Saturday, April 27, 2013

SATURDAY REWIND: Alcohol is, and isn't, a sleep aid

Alcohol is a fairly efficient, cheap and readily accessible central nervous system depressant.  Even though some people react with euphoria or aggression while under the influence, alcohol is a sedative.  It does help put a person to sleep. But as this January article from my archive points out, alcohol does nothing for the quality of sleep, potentially leading to health problems, even for non-alcoholics.

A review of several sleep studies, including one reported on last December, bashes myths about alcohol aiding sleep. Results will be published in the April 2013 issue of Alcoholism: Clinical & Experimental Research but were released January 22 online.

"Certainly a mythology seems to have developed around the impact of alcohol on sleep," said Chris Idzikowski, director of the Edinburgh Sleep Centre. "It is a good time to review the research as the mythology seems to be flourishing more rapidly than the research itself."

The study confirms that people do fall asleep quicker under the influence and alcohol increases deep sleep in the first half of the night, but has a major impact on rapid eye movement (REM) sleep. REM sleep is important to physical health, metabolism and mental health.  Lead researcher Dr. Irshaad Ebrahim concluded. "The higher the dose, the greater the impact on increasing early sleep. This effect on the first half of sleep may be partly the reason some people with insomnia use alcohol as a sleep aid. However, the effect of consolidating sleep in the first half of the night is offset by having more disrupted sleep in the second half of the night."

Both Ebrahim and Idzikowski hope this review will improve understanding that short-term alcohol use only gives the impression of improving sleep, and it should not be used as a sleep aid. “Alcohol on the whole is not useful for improving a whole night's sleep. Sleep may be deeper to start with, but then becomes disrupted. Additionally, that deeper sleep will probably promote snoring and poorer breathing. So, one shouldn't expect better sleep with alcohol."

The majority of studies, across different alcohol dosages, ages and genders, confirm an increase in slow-wave sleep (SWS) in the first half of the night. "SWS or deep sleep generally promotes rest and restoration," said Ebrahim. "However, when alcohol increases SWS, this may also increase vulnerability to certain sleep problems such as sleepwalking or sleep apnea in those who are predisposed.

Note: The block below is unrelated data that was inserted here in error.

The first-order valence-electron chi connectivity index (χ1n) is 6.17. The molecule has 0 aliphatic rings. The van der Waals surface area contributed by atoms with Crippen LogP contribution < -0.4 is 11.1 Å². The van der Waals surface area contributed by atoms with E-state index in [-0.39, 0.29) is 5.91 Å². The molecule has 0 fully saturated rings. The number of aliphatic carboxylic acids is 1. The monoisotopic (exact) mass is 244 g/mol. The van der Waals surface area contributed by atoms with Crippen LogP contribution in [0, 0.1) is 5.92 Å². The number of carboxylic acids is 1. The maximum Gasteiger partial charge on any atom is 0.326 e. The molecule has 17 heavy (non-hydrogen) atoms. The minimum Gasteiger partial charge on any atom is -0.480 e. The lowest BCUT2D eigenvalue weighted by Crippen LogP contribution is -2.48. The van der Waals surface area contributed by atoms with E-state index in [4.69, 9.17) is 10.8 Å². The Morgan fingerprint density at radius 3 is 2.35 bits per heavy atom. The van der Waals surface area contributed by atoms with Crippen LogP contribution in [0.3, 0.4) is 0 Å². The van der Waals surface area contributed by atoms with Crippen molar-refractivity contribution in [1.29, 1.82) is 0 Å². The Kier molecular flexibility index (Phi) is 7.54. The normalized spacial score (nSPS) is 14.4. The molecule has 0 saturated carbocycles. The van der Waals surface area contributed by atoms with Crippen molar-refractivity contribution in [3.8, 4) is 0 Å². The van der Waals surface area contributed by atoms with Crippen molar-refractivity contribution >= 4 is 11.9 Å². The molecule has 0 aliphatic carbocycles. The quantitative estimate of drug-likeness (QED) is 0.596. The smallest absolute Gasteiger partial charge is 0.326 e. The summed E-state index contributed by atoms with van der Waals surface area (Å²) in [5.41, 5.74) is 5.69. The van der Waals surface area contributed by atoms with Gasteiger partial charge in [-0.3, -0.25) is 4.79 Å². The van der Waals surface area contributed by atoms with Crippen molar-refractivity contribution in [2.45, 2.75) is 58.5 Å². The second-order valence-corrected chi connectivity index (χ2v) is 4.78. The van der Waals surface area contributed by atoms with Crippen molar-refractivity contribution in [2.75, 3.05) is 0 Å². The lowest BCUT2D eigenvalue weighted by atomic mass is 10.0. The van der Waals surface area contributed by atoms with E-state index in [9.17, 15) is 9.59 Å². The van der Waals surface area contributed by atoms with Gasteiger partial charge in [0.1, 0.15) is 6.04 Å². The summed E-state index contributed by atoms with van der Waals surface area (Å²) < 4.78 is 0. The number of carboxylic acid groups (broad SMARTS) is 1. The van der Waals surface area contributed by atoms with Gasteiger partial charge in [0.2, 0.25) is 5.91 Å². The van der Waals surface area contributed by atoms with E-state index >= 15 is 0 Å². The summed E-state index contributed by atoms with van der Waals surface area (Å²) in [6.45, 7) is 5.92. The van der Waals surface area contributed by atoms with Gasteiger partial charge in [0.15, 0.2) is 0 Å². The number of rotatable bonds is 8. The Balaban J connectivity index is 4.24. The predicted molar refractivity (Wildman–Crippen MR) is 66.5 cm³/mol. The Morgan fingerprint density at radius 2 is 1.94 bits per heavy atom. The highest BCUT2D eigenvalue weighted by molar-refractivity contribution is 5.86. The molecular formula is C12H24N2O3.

"With increasing doses, alcohol suppresses our breathing. It can turn non-snorers into snorers and snorers into people with sleep apnea - where the breathing's interrupted", said Ebrahim.

Alcohol's affect on REM sleep is dramatic. REM sleep typically accounts for 20 to 25 percent of the night. Total night REM sleep percentage is halved in the majority of studies at moderate and high doses in so-called “normal” people as well as those with alcohol use disorders, such as the disease of alcoholism.

Dreams generally occur in the REM stage of sleep. During REM sleep the brain is more active, and may be regarded as “defragmenting the drive,” according to Ebrahim. REM sleep is also important because it can influence memory and serve restorative functions. Conversely, lack of REM sleep can have a detrimental effect on concentration, motor skills, and memory.

"One consequence of a delayed onset of REM sleep would be less restful sleep," he adds. "There is also a linkage with depression."
– from
The older archive article linked in the story's first paragraph takes you to a piece on lethargy and lack of alertness following a night when someone – alcoholic or non-alcoholic – has a nightcap or two or four before bed.
Sleep is a problem for those in recovery, a real struggle for the newly sober, and is often a trigger for a return to alcohol use. Getting a good night's sleep is essential, but isn't easy. Over-the-counter remedies are the last house on the block. (Most people in recovery avoid them like the plague.) Getting more, and better, sleep can be encouraged by:
Eliminating or greatly reducing caffeine intake, especially in the 4-6 hours before bedtime;
Getting aerobic exercise during the day, but not in the 4-6 hours before bedtime;
Eating foods that can help sleep such as tryptophan-rich nuts, seeds, honey, bananas. Warm milk sounds disgusting, but it works, too. And;
Abstaining from tobacco before bedtime (or completely). Nicotine is a stimulant, just like caffeine.